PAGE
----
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→ No CommentsCategory: Competition · Ethics · Lotteries · Social responsibility

New remuneration model for lottery retailers

Mark Fletcher on May 25, 2018 4:00 PM

The Lott communicated to newsagents today about work on a new remuneration model. ALNA has communicated on this too:

Dear licensed lottery outlet owner,

the Lott and ALNA including the LRA are working together on a new remuneration model 

For more than a century, Australia’s official licenced lotteries have forged a close working partnership with valued small business owners, like you, across the country.

A mark of trust 

During this time, your customers have come to know and trust your local lottery products. In Australia, State and Territory Government’s decide whether or not to issue lottery licenses. Analysis is done by each individual Government to determine the most sustainable structure, and what is in the best interest of the community before awarding lotteries licences to organisations that have a demonstrated track record of conducting lotteries in line with strict regulations and community standards.

More recently, Australians have come to appreciate how the Lott – Australia’s Official Lotteries play an important role in helping to support Australian communities with over $1.1 billion available for hospitals, schools and sporting groups. Australia’s Official Lotteries also support Australian small businesses with over $340 million in commissions paid to retailers last year.

Our shared future 

The Lott have advised their focus remains on how we can work more closely with our retail network to forge a stronger future. They understand there are concerns that need to be addressed and actions that need to be taken and that’s why the Lott are committed to working alongside our retailers and industry bodies, such as Australian Lottery & Newsagents Association (ALNA).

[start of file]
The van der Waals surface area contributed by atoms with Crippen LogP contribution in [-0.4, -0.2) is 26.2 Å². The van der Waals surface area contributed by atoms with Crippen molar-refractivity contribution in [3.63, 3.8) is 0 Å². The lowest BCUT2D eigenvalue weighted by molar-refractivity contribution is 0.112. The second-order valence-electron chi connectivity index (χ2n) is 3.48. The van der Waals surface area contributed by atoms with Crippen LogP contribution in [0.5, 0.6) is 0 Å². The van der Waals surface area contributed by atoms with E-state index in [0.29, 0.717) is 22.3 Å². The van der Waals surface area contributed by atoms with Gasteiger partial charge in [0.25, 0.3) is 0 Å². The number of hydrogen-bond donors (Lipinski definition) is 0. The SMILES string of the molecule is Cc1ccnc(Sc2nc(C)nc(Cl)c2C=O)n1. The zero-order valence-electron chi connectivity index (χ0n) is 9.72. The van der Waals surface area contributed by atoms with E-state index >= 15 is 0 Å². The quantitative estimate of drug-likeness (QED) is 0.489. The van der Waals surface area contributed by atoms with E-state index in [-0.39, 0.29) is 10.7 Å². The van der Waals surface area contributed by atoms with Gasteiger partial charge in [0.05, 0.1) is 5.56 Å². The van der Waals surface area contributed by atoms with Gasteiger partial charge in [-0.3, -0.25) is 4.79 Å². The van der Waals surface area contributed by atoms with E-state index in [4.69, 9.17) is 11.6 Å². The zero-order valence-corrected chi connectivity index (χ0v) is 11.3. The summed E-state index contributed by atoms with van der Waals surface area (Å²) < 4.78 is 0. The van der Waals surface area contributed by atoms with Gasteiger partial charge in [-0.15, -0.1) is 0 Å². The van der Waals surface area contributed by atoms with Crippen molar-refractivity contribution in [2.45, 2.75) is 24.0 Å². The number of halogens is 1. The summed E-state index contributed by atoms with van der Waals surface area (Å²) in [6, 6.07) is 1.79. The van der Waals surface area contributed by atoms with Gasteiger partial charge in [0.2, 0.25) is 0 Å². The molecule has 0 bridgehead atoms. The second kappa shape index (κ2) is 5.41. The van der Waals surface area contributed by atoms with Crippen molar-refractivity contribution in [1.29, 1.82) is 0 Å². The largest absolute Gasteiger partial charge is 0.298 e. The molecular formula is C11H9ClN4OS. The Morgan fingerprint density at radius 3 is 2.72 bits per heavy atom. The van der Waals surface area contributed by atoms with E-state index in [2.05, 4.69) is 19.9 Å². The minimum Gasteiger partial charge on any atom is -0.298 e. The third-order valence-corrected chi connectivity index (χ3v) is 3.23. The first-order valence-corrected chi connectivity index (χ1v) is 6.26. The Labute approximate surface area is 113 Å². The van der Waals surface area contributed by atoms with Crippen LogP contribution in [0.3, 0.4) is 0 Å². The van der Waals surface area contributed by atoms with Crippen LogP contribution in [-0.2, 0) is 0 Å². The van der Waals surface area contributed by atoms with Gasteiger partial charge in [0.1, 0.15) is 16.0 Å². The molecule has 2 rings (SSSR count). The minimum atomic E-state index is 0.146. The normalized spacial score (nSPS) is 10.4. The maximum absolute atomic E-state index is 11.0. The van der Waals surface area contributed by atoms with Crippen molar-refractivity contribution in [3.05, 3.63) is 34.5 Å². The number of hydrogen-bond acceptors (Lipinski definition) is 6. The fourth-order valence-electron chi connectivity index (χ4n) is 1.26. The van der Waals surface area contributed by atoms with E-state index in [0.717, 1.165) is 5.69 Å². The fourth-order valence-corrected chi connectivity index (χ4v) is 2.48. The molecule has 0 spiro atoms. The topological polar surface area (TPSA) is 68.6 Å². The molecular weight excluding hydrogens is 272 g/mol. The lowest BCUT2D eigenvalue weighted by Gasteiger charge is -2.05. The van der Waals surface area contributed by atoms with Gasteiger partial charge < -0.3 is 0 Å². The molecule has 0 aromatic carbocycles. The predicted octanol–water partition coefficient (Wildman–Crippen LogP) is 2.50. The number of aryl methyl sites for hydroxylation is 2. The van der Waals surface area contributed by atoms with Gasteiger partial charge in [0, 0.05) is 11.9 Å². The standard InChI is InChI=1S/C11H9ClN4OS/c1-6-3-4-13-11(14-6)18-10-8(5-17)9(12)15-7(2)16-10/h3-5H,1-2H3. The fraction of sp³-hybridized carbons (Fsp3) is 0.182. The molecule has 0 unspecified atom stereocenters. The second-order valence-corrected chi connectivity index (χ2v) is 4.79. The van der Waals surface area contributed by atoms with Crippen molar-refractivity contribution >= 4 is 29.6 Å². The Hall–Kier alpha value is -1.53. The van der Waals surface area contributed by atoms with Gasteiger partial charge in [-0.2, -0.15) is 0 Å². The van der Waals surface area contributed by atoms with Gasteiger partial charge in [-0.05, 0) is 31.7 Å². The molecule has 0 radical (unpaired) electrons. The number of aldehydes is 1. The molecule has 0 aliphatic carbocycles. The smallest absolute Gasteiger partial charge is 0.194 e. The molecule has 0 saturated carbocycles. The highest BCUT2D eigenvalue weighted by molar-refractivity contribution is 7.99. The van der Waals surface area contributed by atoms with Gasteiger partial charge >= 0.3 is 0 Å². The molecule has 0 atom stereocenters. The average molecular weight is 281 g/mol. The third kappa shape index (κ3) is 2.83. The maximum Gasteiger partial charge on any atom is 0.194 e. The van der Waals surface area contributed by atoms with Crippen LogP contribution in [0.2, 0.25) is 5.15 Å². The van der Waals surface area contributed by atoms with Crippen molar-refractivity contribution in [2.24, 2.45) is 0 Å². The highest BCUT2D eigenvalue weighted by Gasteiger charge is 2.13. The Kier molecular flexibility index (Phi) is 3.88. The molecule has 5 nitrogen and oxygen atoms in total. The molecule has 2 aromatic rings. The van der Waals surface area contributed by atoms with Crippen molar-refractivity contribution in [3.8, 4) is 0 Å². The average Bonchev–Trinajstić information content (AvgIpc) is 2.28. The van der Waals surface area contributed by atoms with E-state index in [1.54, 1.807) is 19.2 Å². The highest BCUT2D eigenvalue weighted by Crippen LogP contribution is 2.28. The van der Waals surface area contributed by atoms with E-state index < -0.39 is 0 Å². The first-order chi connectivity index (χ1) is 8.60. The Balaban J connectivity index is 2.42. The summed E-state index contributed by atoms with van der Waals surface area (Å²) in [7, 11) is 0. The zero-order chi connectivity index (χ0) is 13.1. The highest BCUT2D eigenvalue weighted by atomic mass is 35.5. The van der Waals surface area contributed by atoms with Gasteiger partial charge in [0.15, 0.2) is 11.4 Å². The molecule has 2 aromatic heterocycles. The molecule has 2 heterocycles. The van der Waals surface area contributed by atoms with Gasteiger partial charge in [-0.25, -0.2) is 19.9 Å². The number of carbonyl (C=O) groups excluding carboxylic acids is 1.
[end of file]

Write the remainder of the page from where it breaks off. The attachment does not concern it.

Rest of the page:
In conjunction with ALNA (Australia’s only ACCC authorised national lotteries industry body), we are well progressed with a comprehensive and holistic review of the remuneration received by our retailers, including commissions across retail and digital channels, fees and other future-reward mechanisms.

The Lott and ALNA are already in discussions and have our next meeting scheduled on 4 June 2018 to review and discuss a proposed new model. We look forward to seeking feedback from and keeping our retailers informed through regular updates on the progress with these key initiatives.

With the Lott’s portfolio of games continuing to grow and evolve, they see a great opportunity for our retail network to continue to share the benefits of being part of Australia’s official lotteries.

I look forward to updating you again soon. In the meantime, please continue to email membership@alna.net.au or call 02 9978 3400 to share your thoughts and questions.

Warmest regards

Adam Joy

Chief Executive Officer

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→ 8 CommentsCategory: Lotteries

Broken newsagent representation as VANA and NANA continue to pitch for Lottoland

Mark Fletcher on May 25, 2018 6:13 AM

State based associations VANA and NANA are pitching for Lottoland as the company considers a High Court challenge to the parliamentary threat to its ability to trade in Australia as News Corp. outlets reported.

Victorian Association for Newsagents general manager Chris Samartzis and Newsagents Association of NSW and ACT chief Ian Booth both support Lottoland. They say the legislation before parliament will stop increased competition in lotteries, hurting small businesses.

“It will create a monolithic monopoly in Australia, which is not in the interest of small business,” Mr Booth said.

That Aussie newsagents are not represented by a single voice on national issues weakens representation in my opinion.

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→ 3 CommentsCategory: Newsagent representation

Lottoland has not slowed its advertising

Mark Fletcher on May 25, 2018 6:07 AM

In TV and on social media platforms, including this ad…

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Lost Herald Sun sales yesterday

Mark Fletcher on May 24, 2018 6:11 AM

The distribution newsagent did not provide the royal wedding insert for the Herald Sun yesterday. Time was wasted chasing. Customers were frustrated, and bought their Herald Sun from supermarkets in the same centre. They don’t have their newspaper supply meddled with by a petty minded distribution newsagent.

It is experiences like this that move one closer to quitting papers from the business.

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→ 3 CommentsCategory: Newspapers · Ugh!

Go figure…

Mark Fletcher on May 23, 2018 7:33 PM

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→ 2 CommentsCategory: Ugh!